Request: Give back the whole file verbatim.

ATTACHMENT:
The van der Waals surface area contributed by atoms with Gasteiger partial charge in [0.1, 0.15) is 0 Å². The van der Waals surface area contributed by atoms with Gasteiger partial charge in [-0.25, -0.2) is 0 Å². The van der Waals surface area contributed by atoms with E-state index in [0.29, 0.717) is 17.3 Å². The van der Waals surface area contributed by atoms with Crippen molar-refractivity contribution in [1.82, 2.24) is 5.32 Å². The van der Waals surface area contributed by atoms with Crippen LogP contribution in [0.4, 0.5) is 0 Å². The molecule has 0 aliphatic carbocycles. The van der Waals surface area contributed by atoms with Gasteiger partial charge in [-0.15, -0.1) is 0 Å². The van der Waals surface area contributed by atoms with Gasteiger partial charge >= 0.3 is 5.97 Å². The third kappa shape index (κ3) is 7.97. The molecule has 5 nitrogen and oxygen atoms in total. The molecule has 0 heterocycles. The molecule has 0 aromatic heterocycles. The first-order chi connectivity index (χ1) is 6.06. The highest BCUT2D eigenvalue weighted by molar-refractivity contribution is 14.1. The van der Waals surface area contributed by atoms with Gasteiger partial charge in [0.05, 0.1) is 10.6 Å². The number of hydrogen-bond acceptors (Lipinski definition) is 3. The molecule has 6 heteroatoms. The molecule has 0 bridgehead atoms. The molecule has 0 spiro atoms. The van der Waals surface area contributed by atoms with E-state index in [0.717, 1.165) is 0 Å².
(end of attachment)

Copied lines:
The van der Waals surface area contributed by atoms with Gasteiger partial charge in [0.1, 0.15) is 0 Å². The van der Waals surface area contributed by atoms with Gasteiger partial charge in [-0.25, -0.2) is 0 Å². The van der Waals surface area contributed by atoms with E-state index in [0.29, 0.717) is 17.3 Å². The van der Waals surface area contributed by atoms with Crippen molar-refractivity contribution in [1.82, 2.24) is 5.32 Å². The van der Waals surface area contributed by atoms with Crippen LogP contribution in [0.4, 0.5) is 0 Å². The molecule has 0 aliphatic carbocycles. The van der Waals surface area contributed by atoms with Gasteiger partial charge in [-0.15, -0.1) is 0 Å². The van der Waals surface area contributed by atoms with Gasteiger partial charge >= 0.3 is 5.97 Å². The third kappa shape index (κ3) is 7.97. The molecule has 5 nitrogen and oxygen atoms in total. The molecule has 0 heterocycles. The molecule has 0 aromatic heterocycles. The first-order chi connectivity index (χ1) is 6.06. The highest BCUT2D eigenvalue weighted by molar-refractivity contribution is 14.1. The van der Waals surface area contributed by atoms with Gasteiger partial charge in [0.05, 0.1) is 10.6 Å². The number of hydrogen-bond acceptors (Lipinski definition) is 3. The molecule has 6 heteroatoms. The molecule has 0 bridgehead atoms. The molecule has 0 spiro atoms. The van der Waals surface area contributed by atoms with E-state index in [0.717, 1.165) is 0 Å².